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Decision of the European Ombudsman closing the inquiry into complaint 823/2014/DK against the European Personnel Selection Office

The case concerned the complainant's request for access to the source texts of the translation tests in an EPSO open competition.

The Ombudsman inquired into the issue and asked EPSO to explain why it had departed from its earlier policy of providing candidates with the source texts in open competitions. In reply, EPSO stated that it had in the meantime reviewed its policy and decided to publish on its website the source texts used in open competitions. In accordance with its revised policy, EPSO sent to the complainant a copy of the source text in question.

The Ombudsman therefore closed the case on the basis that it had been settled to the satisfaction of the complainant.

The background to the complaint

1. In 2013, the complainant participated in Open Competition EPSO/AD/262/13 for Translators (AD5) with French as the main language. He passed the admission test and was therefore invited to do the translation tests[1].

2. In April 2014, EPSO informed him that he obtained 19 points in translation test A, which was below the passmark. Consequently, his translation test B was not marked and thus he was not invited to the next stage of the competition (the assessment-centre stage).

3. The complainant then submitted a request for review to EPSO. He argued that certain errors must have been made in the correction of his translation test A. He asked EPSO for access to his translation tests, the evaluation grid used to assess his performance, and the source texts.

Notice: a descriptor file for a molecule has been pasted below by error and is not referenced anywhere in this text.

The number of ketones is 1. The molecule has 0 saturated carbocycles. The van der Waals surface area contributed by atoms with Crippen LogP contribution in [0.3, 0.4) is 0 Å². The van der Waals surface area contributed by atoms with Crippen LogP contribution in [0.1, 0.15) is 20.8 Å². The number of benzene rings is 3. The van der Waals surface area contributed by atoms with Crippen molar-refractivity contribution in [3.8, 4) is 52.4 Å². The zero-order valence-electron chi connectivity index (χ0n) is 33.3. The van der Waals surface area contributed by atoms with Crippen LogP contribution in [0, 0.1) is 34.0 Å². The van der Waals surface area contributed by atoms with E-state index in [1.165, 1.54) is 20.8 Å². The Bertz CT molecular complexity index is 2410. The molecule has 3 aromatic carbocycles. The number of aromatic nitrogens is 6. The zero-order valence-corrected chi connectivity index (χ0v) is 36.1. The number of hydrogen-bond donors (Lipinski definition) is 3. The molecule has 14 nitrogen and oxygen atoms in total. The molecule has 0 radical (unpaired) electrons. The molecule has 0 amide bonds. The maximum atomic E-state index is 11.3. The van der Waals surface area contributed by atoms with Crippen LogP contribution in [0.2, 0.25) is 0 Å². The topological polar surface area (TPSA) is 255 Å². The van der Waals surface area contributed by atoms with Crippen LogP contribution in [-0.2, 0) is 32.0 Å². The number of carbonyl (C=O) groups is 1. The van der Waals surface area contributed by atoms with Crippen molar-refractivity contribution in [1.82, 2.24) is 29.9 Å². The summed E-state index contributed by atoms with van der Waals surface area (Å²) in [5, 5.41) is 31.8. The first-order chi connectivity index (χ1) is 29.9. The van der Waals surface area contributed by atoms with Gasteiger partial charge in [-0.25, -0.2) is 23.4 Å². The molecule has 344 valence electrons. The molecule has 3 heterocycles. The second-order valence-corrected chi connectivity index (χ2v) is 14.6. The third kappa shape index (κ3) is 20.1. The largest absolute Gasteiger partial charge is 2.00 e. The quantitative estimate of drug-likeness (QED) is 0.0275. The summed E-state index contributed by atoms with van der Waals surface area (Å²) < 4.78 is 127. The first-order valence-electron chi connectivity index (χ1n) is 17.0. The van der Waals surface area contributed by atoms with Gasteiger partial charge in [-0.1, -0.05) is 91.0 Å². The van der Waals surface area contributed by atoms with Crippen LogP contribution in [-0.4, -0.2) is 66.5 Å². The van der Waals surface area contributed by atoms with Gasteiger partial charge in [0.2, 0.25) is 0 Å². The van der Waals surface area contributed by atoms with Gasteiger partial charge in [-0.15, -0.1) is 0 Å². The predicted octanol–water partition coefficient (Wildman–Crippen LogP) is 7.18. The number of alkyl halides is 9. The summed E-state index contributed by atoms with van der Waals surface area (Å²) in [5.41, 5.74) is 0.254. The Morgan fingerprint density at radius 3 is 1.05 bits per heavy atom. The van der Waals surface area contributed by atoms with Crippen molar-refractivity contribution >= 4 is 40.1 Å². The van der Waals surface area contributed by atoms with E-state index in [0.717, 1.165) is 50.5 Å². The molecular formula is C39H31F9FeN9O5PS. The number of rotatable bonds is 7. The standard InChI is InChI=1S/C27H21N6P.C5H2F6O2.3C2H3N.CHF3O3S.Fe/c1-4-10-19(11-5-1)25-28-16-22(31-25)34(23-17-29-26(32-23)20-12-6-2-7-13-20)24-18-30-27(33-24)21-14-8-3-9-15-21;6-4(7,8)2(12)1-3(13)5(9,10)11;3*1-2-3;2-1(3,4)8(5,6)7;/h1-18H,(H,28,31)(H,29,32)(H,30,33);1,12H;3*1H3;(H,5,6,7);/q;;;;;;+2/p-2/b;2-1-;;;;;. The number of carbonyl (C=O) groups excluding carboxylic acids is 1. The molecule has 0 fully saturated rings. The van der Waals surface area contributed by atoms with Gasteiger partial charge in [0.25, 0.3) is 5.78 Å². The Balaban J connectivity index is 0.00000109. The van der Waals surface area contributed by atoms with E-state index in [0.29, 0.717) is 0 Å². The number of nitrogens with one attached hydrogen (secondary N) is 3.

4. In reply, EPSO provided the complainant with an uncorrected version of his translated text for translation tests A and B. However, it refused to provide him with the source texts, arguing that they are taken from a database, developed by EPSO, and are likely to be used in future competitions.

5. On 2 May 2014, EPSO further informed the complainant that it had carried out a technical verification of his test results, but found no error. It therefore confirmed that the results communicated to the complainant were indeed his results.

6. On 3 May 2014, the complainant complained to the European Ombudsman against EPSO's refusal to provide him with the requested documents. He argued that EPSO's refusal meant that he could not check what errors he made and assess his performance. The complainant argued that, despite the recommendation made by the Ombudsman in case 814/2012/TN, EPSO had refused to disclose the evaluation criteria used for the translation tests. In the complainant's view, this was in breach of EPSO's commitment to provide candidates with an assessment of their competences.

The inquiry

7. The Ombudsman decided to open an inquiry into the following allegation and claim:


EPSO wrongly refused to provide the complainant with the source texts of his translations.


EPSO should provide him with the source texts of his translations.

8. The Ombudsman also asked EPSO to explain why it had departed from its traditional policy of providing candidates with the source texts of translations in open competitions.

9. As regards the complainant's grievance that EPSO refused, despite the Ombudsman's recommendation made in case 814/2012/TN, to provide candidates with the evaluation criteria used for the translation tests, the Ombudsman informed the complainant that this aspect of his complaint concerned the same issue as in complaint 1136/2014/DK. In her inquiry into that complaint, the Ombudsman asked EPSO to comment on the possible relevance of the judgment of the Civil Service Tribunal in case De Mendoza Asensi v Commission[2].